However many landlords, often smaller ones, are struggling both financially and to come to grips with the mandatory code and what is required of them. JobKeeper isn’t really a great help for cinemas. Certainly it does keep the relationship between staff and the cinema alive for six months but what if the closure of cinemas is longer than six months? Some staff may take other jobs anyway and still be receiving JobKeeper and some will choose to stay with the new job post pandemic.

JobKeeper requires cinemas to ensure they have three fortnight’s pay available. This gives the staff money to spend on their bills and at other businesses whilst neither they nor anybody can spend money at the cinema.

It takes pressure off Centrelink and stops those people from being included in the unemployment statistics but the payment to employers in arrears makes it a gigantic cash flow impost on cinemas and makes exhibitors divert that precious money away from paying the costs required to keep the cinemas alive in hibernation and in a position to pay film hire and open their doors when the time comes.

Q: Are you talking to distributors about tentative releases plans for their big titles, depending on the timing of all-clear to re-open. So, for example, if you’re back in business in August you can count on X number of films for that month?

A: I have spoken to our friends in distribution. I think most of them have a number of versions of release schedules based on various possible opening dates. There are a number of key factors. Firstly there is the timing of the opening and the level of occupancy and other restrictions and also the timing of the relaxation of them. Secondly, there is the willingness of the public to come out and feel safe in the cinema environment.

On that first visit they need to feel safe enough to come back the second time and so on. In this environment we will see the third issue addressed and distributors will confirm what titles will be released and when.

Q: Are distributors and exhibitors discussing an industry-wide campaign to win back cinemagoers?

A: I am on record as saying that we should seek temporary approval from the ACCC so ICA, NACO, MPDAA and AIDA can sit down together and coordinate the relaunch of the industry. The experience in China a few weeks ago [when cinemas were forced to close again after fresh COVID-19 oubreaks) shows that the relaunch has to be coordinated and responsive to the environment.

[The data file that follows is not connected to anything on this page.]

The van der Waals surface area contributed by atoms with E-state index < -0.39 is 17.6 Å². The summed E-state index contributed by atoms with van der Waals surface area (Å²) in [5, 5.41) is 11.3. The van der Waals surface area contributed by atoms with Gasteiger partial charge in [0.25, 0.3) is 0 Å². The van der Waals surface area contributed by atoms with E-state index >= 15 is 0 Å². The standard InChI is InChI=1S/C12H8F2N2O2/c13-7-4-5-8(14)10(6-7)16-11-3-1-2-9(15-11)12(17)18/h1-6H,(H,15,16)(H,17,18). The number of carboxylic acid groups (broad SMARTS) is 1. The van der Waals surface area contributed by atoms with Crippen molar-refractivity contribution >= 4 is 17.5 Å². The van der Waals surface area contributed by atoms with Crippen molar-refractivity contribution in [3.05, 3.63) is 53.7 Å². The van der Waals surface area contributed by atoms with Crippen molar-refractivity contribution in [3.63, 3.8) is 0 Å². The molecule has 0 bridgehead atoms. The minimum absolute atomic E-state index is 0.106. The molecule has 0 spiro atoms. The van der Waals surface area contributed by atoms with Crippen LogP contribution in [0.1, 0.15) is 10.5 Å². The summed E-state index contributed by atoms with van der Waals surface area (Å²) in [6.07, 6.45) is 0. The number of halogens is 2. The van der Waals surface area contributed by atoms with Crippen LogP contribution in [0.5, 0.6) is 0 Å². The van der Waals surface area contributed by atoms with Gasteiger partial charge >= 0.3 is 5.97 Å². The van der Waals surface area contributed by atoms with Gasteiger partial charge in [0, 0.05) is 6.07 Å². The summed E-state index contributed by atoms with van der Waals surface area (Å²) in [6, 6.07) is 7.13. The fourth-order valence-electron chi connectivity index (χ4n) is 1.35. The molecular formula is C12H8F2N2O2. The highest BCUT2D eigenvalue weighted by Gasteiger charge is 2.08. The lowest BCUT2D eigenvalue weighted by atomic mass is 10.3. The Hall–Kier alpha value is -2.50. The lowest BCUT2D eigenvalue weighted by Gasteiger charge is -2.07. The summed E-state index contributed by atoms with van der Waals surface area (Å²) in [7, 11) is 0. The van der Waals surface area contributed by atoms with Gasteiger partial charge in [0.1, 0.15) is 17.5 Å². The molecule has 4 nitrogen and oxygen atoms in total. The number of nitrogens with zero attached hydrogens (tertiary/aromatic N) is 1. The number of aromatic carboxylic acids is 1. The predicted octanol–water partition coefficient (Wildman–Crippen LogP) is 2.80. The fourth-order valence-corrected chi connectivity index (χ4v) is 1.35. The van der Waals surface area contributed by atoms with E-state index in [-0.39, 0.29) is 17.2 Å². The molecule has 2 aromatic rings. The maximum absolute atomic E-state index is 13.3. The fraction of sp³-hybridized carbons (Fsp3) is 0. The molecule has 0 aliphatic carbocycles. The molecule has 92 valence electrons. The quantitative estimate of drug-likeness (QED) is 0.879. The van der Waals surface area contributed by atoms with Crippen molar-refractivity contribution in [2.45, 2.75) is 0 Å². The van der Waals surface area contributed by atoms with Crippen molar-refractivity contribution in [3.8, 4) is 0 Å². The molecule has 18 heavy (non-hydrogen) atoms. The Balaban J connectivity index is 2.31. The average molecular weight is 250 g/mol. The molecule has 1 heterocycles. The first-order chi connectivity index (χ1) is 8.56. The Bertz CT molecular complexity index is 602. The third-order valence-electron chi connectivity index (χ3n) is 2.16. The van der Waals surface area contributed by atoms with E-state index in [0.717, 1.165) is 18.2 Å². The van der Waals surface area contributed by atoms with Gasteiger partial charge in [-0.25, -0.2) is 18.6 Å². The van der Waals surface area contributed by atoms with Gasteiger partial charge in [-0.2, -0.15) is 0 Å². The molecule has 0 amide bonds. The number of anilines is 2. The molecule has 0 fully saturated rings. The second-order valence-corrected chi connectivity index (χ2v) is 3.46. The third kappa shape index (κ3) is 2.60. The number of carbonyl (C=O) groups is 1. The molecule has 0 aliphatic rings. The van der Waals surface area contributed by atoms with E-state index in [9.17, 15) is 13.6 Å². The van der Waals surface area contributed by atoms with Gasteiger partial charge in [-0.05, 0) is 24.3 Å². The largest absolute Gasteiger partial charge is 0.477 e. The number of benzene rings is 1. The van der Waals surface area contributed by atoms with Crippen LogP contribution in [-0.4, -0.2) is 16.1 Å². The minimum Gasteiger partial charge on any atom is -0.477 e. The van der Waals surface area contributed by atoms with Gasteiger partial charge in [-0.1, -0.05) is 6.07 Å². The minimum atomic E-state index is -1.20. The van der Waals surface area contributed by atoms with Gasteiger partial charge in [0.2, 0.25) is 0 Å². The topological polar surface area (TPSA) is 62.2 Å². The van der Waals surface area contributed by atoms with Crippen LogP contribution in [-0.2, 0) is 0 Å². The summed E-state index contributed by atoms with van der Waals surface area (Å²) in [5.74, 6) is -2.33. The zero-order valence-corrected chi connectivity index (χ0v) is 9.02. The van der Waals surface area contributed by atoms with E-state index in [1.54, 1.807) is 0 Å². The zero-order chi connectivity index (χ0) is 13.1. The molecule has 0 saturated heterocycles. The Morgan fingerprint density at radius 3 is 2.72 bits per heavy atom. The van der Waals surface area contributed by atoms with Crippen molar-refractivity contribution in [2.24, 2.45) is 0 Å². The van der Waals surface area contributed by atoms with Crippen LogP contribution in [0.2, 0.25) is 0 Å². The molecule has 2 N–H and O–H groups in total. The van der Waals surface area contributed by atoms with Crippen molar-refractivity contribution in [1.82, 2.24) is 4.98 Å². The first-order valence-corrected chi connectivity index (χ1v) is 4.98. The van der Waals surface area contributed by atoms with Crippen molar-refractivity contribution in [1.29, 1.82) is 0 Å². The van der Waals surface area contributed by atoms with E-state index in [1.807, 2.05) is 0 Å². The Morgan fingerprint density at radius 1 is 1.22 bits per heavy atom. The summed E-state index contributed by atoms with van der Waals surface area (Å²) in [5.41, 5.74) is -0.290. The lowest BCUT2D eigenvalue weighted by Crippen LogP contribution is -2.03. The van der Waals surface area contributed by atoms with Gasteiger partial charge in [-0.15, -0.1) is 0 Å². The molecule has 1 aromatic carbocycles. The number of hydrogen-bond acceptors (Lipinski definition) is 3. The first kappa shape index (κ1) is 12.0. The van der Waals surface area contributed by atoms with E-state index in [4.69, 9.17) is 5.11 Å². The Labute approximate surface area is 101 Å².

Relaunching the industry will not be easy. We don’t want to spend funds on re-hiring staff, replacing outdated candy bar stock and marketing when we are unlikely to turn a profit for a month.

Q: Do you still have concerns that some older people, in particular, may be reluctant to be part of large public gatherings?

A: My experience talking with our senior patrons on the days leading up to March 23 was that they wanted to live their lives and they would rather risk infection that be locked down. One lady said that nobody had asked seniors what they wanted. The authorities had just made the decisions to “protect” them without consulting seniors themselves.

At our own cinema many seniors come in minibuses on organised outings from retirement villages or community groups. Many others come under their own steam. We are yet to see what happens with these two distinct groups. My feeling is that they will be very keen to get out as long as they feel safe in the cinema environment.

Q: Which films are you most looking forward to screening? I guess the list includes Warner Bros.’ Tenet and Wonder Woman 1984, Disney’s Mulan and Black Widow, Sony’s Monster Hunter and Universal’s No Time to Die?

A: Clearly we are all looking forward to seeing all these major titles but programming the first two months after the initial lifting of restrictions, be it with now titles or re-runs, will be the most challenging programming decisions we have ever made.